The Viewing Report

The importance of a joint industry standard by Becky Marvell

21 May 2019

Fleabag © BBC

The big SVOD services’ viewing data have long been shrouded in secrecy. But in January, Netflix let us take a peek behind the curtain. Their Q4 earnings release featured the following claims:

“In its first four weeks on Netflix, we estimate that Bird Box from director Susanne Bier will be enjoyed by over 80 million member households, and we are seeing high repeat viewing.”

“A week ago, we launched Sex Education from the UK and it is also tracking to be a huge hit (estimated over 40 million households watching the title within the first four weeks).”

But what should we make of this information?

Firstly, the numbers stated were forecasts of future performance – typical perhaps for financial releases, but relatively unheard of in TV ratings measurement.

Secondly, it wasn’t entirely clear what the numbers meant. Netflix stated that “for series, due to their highly variable length, we count a viewer if they substantially complete at least one episode (70%)”. This is not how the TV industry in the UK has typically measured performance (i.e. the average audience who watched the show throughout its run time) and could inflate the series’ average figures (because it will not take into account the number of viewers who drop off during the series).

And thirdly, releasing data in this way highlights only the successes. Many of the big global digital companies are selective about the information they release. Until they sign up for a joint industry standard such as BARB here or work with Nielsen in the US, we – and they – will lack context and a common language to understand these numbers more fully.

The SVOD services will understandably point to other drivers for their approach to audience data. The data they are gathering from their own sophisticated user databases helps inform which programmes to commission and acquire, and how to surface those programmes to a viewer. Their company valuations and share prices are dependent on growth in subscriber numbers and ARPU, not the performance of any individual programme. And they’ve been clear that the act of revealing performance data is more about hinting at the cultural weight of their programmes – their ‘cultural metrics’, designed “to allow creatives to understand the reach of their work”.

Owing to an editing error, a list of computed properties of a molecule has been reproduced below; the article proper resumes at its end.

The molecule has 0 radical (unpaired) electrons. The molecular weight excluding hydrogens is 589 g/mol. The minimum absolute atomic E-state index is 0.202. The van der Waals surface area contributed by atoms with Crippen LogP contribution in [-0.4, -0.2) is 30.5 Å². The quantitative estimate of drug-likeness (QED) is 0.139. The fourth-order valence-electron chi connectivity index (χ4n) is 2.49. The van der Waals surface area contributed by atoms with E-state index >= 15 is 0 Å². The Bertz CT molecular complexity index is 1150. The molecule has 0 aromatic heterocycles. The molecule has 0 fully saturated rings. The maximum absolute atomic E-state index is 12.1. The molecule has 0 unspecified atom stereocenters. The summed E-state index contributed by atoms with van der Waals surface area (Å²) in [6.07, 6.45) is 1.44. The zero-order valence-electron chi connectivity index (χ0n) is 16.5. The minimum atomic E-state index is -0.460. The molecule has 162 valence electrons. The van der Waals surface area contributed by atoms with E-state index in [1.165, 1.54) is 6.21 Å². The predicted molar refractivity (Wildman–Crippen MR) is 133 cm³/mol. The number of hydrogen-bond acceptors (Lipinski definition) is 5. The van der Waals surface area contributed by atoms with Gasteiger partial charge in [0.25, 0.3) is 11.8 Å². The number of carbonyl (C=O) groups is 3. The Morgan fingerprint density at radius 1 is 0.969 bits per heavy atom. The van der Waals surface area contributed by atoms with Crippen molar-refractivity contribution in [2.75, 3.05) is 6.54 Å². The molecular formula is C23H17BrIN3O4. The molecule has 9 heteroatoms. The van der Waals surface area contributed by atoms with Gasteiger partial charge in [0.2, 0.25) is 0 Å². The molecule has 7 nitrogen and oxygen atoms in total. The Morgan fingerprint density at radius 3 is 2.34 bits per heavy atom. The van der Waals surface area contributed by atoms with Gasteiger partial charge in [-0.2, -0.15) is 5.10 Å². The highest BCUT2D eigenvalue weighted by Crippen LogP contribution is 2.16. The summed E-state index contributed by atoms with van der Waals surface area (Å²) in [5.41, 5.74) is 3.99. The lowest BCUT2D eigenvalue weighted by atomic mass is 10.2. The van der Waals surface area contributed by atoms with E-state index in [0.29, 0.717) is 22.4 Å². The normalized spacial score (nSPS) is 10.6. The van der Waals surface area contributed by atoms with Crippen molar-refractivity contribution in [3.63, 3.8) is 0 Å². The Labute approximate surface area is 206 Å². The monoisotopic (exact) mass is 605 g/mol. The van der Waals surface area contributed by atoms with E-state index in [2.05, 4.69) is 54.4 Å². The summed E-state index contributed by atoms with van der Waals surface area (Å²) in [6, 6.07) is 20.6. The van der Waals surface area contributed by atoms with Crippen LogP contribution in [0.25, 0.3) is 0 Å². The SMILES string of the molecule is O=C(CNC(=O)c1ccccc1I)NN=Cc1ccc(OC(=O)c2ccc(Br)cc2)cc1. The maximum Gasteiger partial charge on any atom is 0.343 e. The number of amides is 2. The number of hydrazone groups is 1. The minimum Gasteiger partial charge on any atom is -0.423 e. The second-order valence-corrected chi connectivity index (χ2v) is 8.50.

But for the BBC, and more importantly for the wider UK TV sector, the lack of context and transparency does matter. The challenge for the BBC, and for many other broadcasters and platforms, is that in an incredibly competitive market we are all vying for talent and ideas to make the best possible programmes for our audiences. But if there is no standard, then we are not competing on a level playing field.

And how will talent understand how many people have seen their programmes, and who is watching? Without a standard way of evaluating the performance of programmes, channels and services, it is harder for them to make the right decisions about who to work with, how to shape and improve their programmes, and the best ways for them to be scheduled and distributed.

For our commercial peers, where business models can rely heavily on generating advertising income, a standardised currency is essential to inform advertising prices.

It is this need for a standard that makes BARB’s JIC measurement so valuable to the BBC, to commercial broadcasters and to the wider TV market. Having access to transparent, robust data is a critical part of the TV industry ecology in order to inform all of our creative and business decisions.

But whilst a standardised currency is incredibly valuable, it’s also essential that the standard evolves with audiences’ changing viewing habits.

Despite significant progress with BARB’s Project Dovetail, the TV industry still doesn’t have a consistent way of measuring total consumption of a programme across all platforms, over the life of that programme. Our system is still primarily based around viewing in the first 28 days after a programme has broadcast. But as the industry experiments with longer availability on VOD platforms, this is increasingly becoming an anachronism. As much as 60% of viewing of the first series of Fleabag occurred outside of 28 days of the first TX, through BBC Three on iPlayer.

Because of this, the BBC and our peers will continue to rely on a combination of both BARB’s data and our own array of data sources. For the BBC, this is our signed-in analytics across all of our online services (including iPlayer), our Live+7 and Live+28 reports, as well as our cross-media measurement survey, to name a few. We look at who is watching a given programme or channel, but also what they think of the programme and the impact it has had on them.

Of course, it is creativity, not data, that is the lifeblood of the TV industry. As the BBC’s Director of TV Charlotte Moore said last year: “I don’t believe any amount of data can tell you what to commission next”.

But having a common, shared understanding of what’s working and what isn’t – well, it isn’t a bad place to start.

Becky Marvell, Head of Television Strategy, BBC